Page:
In addition, MailChimp offers a drag-and-drop interface for creating newsletter templates, and its premium plans are reasonably priced too.

Key Features

  • Enables you to send up to 12,000 emails to 2,000 subscribers per month, for free.
  • Includes a drag-and-drop newsletter builder.
  • Fully compatible with Divi and Bloom.

Price: Free, but with higher price points available | More Information

2. AWeber

The AWeber home page.

AWeber is a firm favorite of many email marketers, and there’s plenty of solid functionality included to rave about. Although there’s no free plan, you get a lot of value for your initial $19 per month. Not only can you create newsletters using a drag-and-drop builder, you also get a HTML editor and the option to write your email in plain text.

You also get access to over 700 pre-built templates, and 6,000 stock photos to use however you like within your newsletters.

Key Features

  • Includes 6,000 photos within a stock image gallery.
  • Offers detailed analytics.
  • Fully compatible with Divi and Bloom.

Price: From $19 per month | More Information

How to Design a Killer Email Newsletter to Encourage Customer Engagement Using MailChimp

Let’s get down to the nitty gritty: how to create your newsletter.

For this walk-through, we’ll use MailChimp – its free plan enables you to follow our guide without spending a penny, while the interface is a little easier to get along with compared to AWeber. We’ll choose a pre-set yet flexible template, with a very simple structure. (To see what you could do with a little creativity, check out MailChimp’s own showcase, or for more general inspiration, Awwwards often highlights truly stunning examples.)

What’s more, there are a number of articles on the web to help you design stunning (and high-converting) newsletters:

  1. Best Design Practices for Email Newsletters.
  2. Email Newsletter Design: Guidelines And Examples.
  3. 6 Design Tips to Make Your Email Newsletter Visually Appealing.
  4. 50 Of The Best Email Marketing Designs We’ve Ever Seen (And How You Can Create One Just As Good).

Before you start, you’ll want to set up a MailChimp account if you don’t already have one, and run through the setup options you’re presented with. Once you’re ready, your first port of call will be setting up your template.

Set Up Your Template

Once you’ve logged into your account, you’ll be presented with your dashboard. From here, you’ll be able to manage your campaigns, administer your subscriber lists, and create your newsletters. To get started, click on the Templates link in the navigation bar:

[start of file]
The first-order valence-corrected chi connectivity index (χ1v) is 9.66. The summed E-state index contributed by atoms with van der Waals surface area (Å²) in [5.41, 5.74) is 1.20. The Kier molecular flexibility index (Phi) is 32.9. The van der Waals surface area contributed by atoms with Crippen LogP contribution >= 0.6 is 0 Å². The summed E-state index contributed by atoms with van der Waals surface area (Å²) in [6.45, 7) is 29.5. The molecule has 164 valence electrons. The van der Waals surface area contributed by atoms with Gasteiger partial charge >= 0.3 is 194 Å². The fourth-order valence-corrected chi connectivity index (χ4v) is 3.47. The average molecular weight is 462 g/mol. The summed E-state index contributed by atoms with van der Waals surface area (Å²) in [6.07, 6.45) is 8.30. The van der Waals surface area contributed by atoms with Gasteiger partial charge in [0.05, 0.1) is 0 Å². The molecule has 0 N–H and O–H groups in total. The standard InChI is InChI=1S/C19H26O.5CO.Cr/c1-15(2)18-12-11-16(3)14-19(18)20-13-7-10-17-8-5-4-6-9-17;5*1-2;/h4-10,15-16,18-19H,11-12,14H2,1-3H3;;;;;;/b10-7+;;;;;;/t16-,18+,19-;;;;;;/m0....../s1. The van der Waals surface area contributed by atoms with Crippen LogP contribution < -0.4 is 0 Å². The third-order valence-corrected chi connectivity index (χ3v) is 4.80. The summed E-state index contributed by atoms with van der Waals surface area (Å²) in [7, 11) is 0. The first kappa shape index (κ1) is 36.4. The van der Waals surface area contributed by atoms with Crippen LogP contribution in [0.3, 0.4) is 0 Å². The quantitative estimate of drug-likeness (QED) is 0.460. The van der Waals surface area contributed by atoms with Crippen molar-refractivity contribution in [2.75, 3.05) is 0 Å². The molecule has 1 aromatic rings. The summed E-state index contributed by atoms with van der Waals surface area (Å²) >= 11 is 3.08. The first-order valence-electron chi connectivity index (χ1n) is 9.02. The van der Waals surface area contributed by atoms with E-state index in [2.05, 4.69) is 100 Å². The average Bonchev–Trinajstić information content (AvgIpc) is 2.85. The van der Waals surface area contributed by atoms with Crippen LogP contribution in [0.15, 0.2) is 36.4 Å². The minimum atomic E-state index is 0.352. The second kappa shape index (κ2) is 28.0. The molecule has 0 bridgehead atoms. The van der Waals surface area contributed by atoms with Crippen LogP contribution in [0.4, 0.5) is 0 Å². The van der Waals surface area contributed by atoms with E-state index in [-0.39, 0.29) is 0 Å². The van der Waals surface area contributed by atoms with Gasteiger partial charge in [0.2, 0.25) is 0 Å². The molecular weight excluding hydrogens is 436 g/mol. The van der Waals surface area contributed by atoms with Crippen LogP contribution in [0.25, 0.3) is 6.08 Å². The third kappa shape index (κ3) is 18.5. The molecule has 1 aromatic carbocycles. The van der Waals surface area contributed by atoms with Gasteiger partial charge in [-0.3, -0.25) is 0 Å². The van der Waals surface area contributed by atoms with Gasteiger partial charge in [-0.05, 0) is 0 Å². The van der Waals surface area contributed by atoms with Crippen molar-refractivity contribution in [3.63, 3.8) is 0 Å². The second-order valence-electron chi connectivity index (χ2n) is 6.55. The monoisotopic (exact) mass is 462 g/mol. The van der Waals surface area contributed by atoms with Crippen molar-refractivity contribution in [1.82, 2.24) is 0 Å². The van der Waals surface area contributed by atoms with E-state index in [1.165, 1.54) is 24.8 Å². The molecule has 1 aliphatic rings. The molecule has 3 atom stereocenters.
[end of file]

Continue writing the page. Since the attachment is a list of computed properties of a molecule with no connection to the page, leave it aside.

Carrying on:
The Templates link.

From the next screen, click Create Template on the left hand side. If it’s your first time using MailChimp, you’ll get a handy blue arrow showing you exactly where to navigate to.

The Create Template button.

The next screen contains all of the various layouts available. You can also select a pre-designed theme here, but for our purposes, we’re just going to choose the 1 Column template:

The template selection screen.

You’ll then come to the drag-and-drop newsletter builder, which offers similar flexibility to the Divi Builder. You’ll notice your newsletter on the left, and the elements (or ‘content blocks’) you can include on the right:

The drag-and-drop template builder.

To edit a section, hover over it and select one of the icons. You’ll see an option to drag the section on the left, and edit, duplicate, and trash options on the right. To start afresh, trash the pre-existing content block:

The section editing tools.

Once you’re done, we can go about creating our headline.

Create Your Headline

Much like the Divi Builder, there are various content blocks for the different elements you’ll need. For our headline, we’ll keep it simple and use a Text content block. Simply hover over it and drag it to your newsletter. You’ll notice the right-hand side of the screen brings up a simple text editor:

Adding a Text content block to your newsletter.

The options for styling your headline will be familiar if you’re accustomed to WordPress – we’ve written a tentative headline, chosen a pre-set style called Heading 1 from the Styles drop-down, and centered the text: